4 Essential Components of Glove Safety

A worker puts on safety gloves

Whenever a safety professional purchases new gloves, they have to consider cost, durability, fit and a whole host of other issues. But selecting the appropriate PPE for hand protection is only the first step in glove safety.  Here are four components of hand safety you should consider no matter which gloves you decide to buy.

1. Glove Training

It’s important to provide training whenever safety gloves are required. Workers should be educated on the right glove for the job, why glove safety is so essential, and the safety features of the glove they’ll be using. Supervisors should also be coached on how to encourage workers to make wearing gloves a habit. Once workers are in the habit of using the appropriate glove for the job, the risk of injury will significantly decline.

2. Human Factors on Hand

Providing the proper gloves and training is only one part of the picture; it’s also important to address the human factors that affect whether workers choose to wear safety gloves and other PPE. Human factors training is a crucial component of a successful PPE program. Being aware of state of mind and how it influences the ability to remember to use gloves during critical times is a great example of how human factors training works. It’s also easy to learn more about, and it takes as little as registering for a free 45-minute intro webinar to discover how and why this type of training works.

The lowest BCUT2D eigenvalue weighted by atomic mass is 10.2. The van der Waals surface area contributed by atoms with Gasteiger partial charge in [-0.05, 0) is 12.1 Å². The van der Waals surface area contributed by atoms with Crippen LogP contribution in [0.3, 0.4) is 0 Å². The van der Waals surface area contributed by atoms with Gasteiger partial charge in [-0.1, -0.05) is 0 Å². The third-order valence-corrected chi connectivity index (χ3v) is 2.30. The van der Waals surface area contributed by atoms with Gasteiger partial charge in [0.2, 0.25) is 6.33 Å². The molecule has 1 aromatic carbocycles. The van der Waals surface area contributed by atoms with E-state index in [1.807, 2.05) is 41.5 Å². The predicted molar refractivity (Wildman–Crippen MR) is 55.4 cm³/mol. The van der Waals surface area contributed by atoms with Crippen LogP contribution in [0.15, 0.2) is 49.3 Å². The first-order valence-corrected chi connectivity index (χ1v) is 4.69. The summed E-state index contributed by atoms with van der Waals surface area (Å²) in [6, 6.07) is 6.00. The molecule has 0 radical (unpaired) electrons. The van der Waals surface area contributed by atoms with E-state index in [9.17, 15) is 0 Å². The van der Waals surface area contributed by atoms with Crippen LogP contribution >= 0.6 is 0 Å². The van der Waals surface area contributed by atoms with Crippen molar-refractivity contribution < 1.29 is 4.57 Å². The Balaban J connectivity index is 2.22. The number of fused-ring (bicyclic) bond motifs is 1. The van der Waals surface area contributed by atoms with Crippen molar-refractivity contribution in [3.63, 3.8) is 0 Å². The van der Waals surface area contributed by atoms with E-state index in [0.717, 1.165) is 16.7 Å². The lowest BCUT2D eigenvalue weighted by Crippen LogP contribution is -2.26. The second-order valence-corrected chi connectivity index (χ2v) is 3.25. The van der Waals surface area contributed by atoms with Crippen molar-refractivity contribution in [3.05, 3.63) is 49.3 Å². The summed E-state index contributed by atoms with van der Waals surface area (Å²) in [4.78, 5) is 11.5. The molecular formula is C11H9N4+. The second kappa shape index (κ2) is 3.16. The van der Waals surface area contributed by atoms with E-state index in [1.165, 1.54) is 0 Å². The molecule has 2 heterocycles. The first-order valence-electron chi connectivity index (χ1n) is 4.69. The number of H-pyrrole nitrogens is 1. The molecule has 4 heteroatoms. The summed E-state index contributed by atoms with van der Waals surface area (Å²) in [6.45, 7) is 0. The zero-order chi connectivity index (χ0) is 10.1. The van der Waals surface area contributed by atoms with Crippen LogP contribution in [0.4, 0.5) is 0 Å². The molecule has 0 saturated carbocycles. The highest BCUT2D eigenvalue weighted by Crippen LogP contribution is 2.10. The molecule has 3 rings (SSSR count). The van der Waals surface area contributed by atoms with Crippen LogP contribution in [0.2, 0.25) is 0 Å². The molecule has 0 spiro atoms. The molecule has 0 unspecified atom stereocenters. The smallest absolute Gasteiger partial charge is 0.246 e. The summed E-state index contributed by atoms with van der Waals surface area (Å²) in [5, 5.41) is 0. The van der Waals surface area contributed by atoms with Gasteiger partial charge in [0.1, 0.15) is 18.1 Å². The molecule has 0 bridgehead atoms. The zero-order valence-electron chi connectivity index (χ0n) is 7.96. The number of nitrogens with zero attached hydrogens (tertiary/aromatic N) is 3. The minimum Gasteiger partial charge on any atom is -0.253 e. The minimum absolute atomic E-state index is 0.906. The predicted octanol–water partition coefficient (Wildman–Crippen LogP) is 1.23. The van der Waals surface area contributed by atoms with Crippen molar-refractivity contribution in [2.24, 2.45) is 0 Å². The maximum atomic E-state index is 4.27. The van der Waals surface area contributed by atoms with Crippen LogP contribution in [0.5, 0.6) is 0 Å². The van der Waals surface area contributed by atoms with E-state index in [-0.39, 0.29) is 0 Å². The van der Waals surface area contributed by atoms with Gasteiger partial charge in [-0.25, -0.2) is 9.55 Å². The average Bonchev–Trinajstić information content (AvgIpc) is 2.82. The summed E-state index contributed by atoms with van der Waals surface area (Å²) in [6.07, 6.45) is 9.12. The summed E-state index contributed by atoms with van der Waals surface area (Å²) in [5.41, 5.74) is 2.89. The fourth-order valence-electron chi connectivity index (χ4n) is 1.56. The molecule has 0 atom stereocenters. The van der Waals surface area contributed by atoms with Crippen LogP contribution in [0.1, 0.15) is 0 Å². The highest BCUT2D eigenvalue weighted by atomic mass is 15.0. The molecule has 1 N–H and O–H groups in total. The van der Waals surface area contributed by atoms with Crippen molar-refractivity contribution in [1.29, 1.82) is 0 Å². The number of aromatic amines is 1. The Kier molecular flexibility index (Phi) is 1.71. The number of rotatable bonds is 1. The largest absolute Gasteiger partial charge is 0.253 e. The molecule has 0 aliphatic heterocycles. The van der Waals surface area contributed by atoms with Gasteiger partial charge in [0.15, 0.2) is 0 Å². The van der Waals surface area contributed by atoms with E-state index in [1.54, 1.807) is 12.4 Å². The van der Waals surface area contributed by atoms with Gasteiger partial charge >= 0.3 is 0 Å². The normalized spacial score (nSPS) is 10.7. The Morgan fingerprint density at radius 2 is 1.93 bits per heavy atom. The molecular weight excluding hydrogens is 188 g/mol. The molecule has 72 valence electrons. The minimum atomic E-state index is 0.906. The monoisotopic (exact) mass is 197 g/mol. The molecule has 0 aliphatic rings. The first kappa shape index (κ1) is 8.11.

3. Supervisor Reinforcement

In order for any safety program to work you need supervisors to lead the way. If employees don’t see managers and frontline supervisors following the rules then they’ll be less inclined to observe proper glove safety procedures. There should be a positive and ongoing dialogue between supervisors and employees about glove safety, and workers should be able to see their bosses wear gloves whenever they’re required.

4. Put Tired Gloves to Bed

If a glove is ripped, torn, or shows signs of degradation they need to be replaced immediately. Damaged gloves are less able to provide essential hand protection, and once gloves are overly worn the barrier between hand and hazard is reduced. Purchasing new gloves as soon as old ones start to show signs of wear is a also a great indication to employees that you take hand safety seriously.

Want a more in-depth look at the challenges of PPE compliance? Check out our PPE Guide for tips on improving your entire PPE program, from glove safety to getting workers to actually wear safety equipment when they need it most.